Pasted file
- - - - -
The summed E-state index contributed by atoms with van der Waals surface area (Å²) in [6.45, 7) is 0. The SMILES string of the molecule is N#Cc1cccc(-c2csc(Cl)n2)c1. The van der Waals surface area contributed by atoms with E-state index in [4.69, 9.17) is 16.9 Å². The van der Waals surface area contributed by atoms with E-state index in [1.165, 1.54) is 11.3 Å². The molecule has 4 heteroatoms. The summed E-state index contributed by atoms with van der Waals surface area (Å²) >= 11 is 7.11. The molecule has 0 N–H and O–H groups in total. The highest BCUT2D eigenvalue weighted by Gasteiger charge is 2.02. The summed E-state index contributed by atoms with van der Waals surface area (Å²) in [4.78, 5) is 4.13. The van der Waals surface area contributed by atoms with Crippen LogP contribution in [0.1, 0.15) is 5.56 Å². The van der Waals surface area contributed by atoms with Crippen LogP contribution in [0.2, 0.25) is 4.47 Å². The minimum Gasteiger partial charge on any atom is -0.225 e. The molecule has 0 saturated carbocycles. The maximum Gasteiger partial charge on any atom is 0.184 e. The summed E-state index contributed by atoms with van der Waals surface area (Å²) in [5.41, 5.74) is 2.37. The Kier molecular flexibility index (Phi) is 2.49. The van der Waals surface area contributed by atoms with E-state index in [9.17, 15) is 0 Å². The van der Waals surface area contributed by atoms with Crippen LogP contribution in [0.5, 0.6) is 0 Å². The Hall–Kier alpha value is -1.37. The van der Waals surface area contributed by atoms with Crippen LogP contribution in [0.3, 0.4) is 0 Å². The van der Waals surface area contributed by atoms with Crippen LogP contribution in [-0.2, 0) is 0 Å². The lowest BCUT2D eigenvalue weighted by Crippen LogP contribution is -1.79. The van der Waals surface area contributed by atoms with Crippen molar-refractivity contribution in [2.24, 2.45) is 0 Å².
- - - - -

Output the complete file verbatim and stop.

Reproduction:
The summed E-state index contributed by atoms with van der Waals surface area (Å²) in [6.45, 7) is 0. The SMILES string of the molecule is N#Cc1cccc(-c2csc(Cl)n2)c1. The van der Waals surface area contributed by atoms with E-state index in [4.69, 9.17) is 16.9 Å². The van der Waals surface area contributed by atoms with E-state index in [1.165, 1.54) is 11.3 Å². The molecule has 4 heteroatoms. The summed E-state index contributed by atoms with van der Waals surface area (Å²) >= 11 is 7.11. The molecule has 0 N–H and O–H groups in total. The highest BCUT2D eigenvalue weighted by Gasteiger charge is 2.02. The summed E-state index contributed by atoms with van der Waals surface area (Å²) in [4.78, 5) is 4.13. The van der Waals surface area contributed by atoms with Crippen LogP contribution in [0.1, 0.15) is 5.56 Å². The van der Waals surface area contributed by atoms with Crippen LogP contribution in [0.2, 0.25) is 4.47 Å². The minimum Gasteiger partial charge on any atom is -0.225 e. The molecule has 0 saturated carbocycles. The maximum Gasteiger partial charge on any atom is 0.184 e. The summed E-state index contributed by atoms with van der Waals surface area (Å²) in [5.41, 5.74) is 2.37. The Kier molecular flexibility index (Phi) is 2.49. The van der Waals surface area contributed by atoms with E-state index in [9.17, 15) is 0 Å². The van der Waals surface area contributed by atoms with Crippen LogP contribution in [0.5, 0.6) is 0 Å². The Hall–Kier alpha value is -1.37. The van der Waals surface area contributed by atoms with Crippen LogP contribution in [0.3, 0.4) is 0 Å². The van der Waals surface area contributed by atoms with Crippen LogP contribution in [-0.2, 0) is 0 Å². The lowest BCUT2D eigenvalue weighted by Crippen LogP contribution is -1.79. The van der Waals surface area contributed by atoms with Crippen molar-refractivity contribution in [2.24, 2.45) is 0 Å².